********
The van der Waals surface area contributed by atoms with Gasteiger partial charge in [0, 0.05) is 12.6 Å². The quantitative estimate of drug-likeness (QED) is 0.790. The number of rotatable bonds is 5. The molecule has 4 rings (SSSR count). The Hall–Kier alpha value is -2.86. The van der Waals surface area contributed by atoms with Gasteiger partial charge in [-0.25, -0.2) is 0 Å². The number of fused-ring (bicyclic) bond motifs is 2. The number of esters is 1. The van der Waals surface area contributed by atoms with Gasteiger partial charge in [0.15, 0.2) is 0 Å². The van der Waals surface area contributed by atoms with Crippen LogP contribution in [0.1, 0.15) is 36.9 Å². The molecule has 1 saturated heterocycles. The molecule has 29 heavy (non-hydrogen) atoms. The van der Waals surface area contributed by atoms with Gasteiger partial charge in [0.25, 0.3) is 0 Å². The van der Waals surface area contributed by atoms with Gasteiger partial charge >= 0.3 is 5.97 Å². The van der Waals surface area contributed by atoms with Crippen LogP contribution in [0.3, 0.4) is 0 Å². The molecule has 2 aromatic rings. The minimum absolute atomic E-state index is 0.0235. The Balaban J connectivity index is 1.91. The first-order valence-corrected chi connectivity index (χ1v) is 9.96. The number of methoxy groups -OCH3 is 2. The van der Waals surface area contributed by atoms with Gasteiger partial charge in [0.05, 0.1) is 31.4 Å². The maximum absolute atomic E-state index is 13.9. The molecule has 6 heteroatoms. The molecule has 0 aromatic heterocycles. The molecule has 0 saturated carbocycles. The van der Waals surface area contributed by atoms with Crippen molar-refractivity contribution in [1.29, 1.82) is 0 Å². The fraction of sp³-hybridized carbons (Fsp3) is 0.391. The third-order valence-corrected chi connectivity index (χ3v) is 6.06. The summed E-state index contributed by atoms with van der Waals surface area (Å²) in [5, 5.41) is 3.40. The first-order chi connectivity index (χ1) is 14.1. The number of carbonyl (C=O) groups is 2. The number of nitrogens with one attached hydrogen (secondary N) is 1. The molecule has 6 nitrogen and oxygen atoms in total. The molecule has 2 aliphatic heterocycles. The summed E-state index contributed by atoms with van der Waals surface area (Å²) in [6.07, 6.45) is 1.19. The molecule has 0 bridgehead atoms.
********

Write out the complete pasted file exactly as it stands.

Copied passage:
The van der Waals surface area contributed by atoms with Gasteiger partial charge in [0, 0.05) is 12.6 Å². The quantitative estimate of drug-likeness (QED) is 0.790. The number of rotatable bonds is 5. The molecule has 4 rings (SSSR count). The Hall–Kier alpha value is -2.86. The van der Waals surface area contributed by atoms with Gasteiger partial charge in [-0.25, -0.2) is 0 Å². The number of fused-ring (bicyclic) bond motifs is 2. The number of esters is 1. The van der Waals surface area contributed by atoms with Gasteiger partial charge in [0.15, 0.2) is 0 Å². The van der Waals surface area contributed by atoms with Crippen LogP contribution in [0.1, 0.15) is 36.9 Å². The molecule has 1 saturated heterocycles. The molecule has 29 heavy (non-hydrogen) atoms. The van der Waals surface area contributed by atoms with Gasteiger partial charge in [0.25, 0.3) is 0 Å². The van der Waals surface area contributed by atoms with Gasteiger partial charge >= 0.3 is 5.97 Å². The van der Waals surface area contributed by atoms with Crippen LogP contribution in [0.3, 0.4) is 0 Å². The molecule has 2 aromatic rings. The minimum absolute atomic E-state index is 0.0235. The Balaban J connectivity index is 1.91. The first-order valence-corrected chi connectivity index (χ1v) is 9.96. The number of methoxy groups -OCH3 is 2. The van der Waals surface area contributed by atoms with Gasteiger partial charge in [0.05, 0.1) is 31.4 Å². The maximum absolute atomic E-state index is 13.9. The molecule has 6 heteroatoms. The molecule has 0 aromatic heterocycles. The molecule has 0 saturated carbocycles. The van der Waals surface area contributed by atoms with Crippen molar-refractivity contribution in [1.29, 1.82) is 0 Å². The fraction of sp³-hybridized carbons (Fsp3) is 0.391. The third-order valence-corrected chi connectivity index (χ3v) is 6.06. The summed E-state index contributed by atoms with van der Waals surface area (Å²) in [5, 5.41) is 3.40. The first-order chi connectivity index (χ1) is 14.1. The number of carbonyl (C=O) groups is 2. The number of nitrogens with one attached hydrogen (secondary N) is 1. The molecule has 6 nitrogen and oxygen atoms in total. The molecule has 2 aliphatic heterocycles. The summed E-state index contributed by atoms with van der Waals surface area (Å²) in [6.07, 6.45) is 1.19. The molecule has 0 bridgehead atoms.